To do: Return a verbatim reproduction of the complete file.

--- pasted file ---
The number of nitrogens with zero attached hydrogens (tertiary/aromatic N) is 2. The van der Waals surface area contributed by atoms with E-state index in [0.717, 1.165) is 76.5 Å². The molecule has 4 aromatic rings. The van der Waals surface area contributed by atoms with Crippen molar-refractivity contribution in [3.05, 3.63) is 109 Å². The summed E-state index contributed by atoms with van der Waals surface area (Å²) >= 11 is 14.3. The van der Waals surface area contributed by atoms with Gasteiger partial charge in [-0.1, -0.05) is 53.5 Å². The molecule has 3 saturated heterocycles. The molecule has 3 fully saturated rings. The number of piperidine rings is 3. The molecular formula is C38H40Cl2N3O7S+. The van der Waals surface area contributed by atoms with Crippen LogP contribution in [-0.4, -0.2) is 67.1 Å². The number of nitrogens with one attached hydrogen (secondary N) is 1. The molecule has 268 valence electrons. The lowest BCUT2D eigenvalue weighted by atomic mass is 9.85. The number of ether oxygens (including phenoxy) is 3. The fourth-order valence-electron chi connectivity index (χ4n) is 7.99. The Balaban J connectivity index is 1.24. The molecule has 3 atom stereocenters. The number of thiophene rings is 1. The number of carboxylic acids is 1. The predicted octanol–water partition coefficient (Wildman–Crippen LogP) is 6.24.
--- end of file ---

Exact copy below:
The number of nitrogens with zero attached hydrogens (tertiary/aromatic N) is 2. The van der Waals surface area contributed by atoms with E-state index in [0.717, 1.165) is 76.5 Å². The molecule has 4 aromatic rings. The van der Waals surface area contributed by atoms with Crippen molar-refractivity contribution in [3.05, 3.63) is 109 Å². The summed E-state index contributed by atoms with van der Waals surface area (Å²) >= 11 is 14.3. The van der Waals surface area contributed by atoms with Gasteiger partial charge in [-0.1, -0.05) is 53.5 Å². The molecule has 3 saturated heterocycles. The molecule has 3 fully saturated rings. The number of piperidine rings is 3. The molecular formula is C38H40Cl2N3O7S+. The van der Waals surface area contributed by atoms with Crippen LogP contribution in [-0.4, -0.2) is 67.1 Å². The number of nitrogens with one attached hydrogen (secondary N) is 1. The molecule has 268 valence electrons. The lowest BCUT2D eigenvalue weighted by atomic mass is 9.85. The number of ether oxygens (including phenoxy) is 3. The fourth-order valence-electron chi connectivity index (χ4n) is 7.99. The Balaban J connectivity index is 1.24. The molecule has 3 atom stereocenters. The number of thiophene rings is 1. The number of carboxylic acids is 1. The predicted octanol–water partition coefficient (Wildman–Crippen LogP) is 6.24.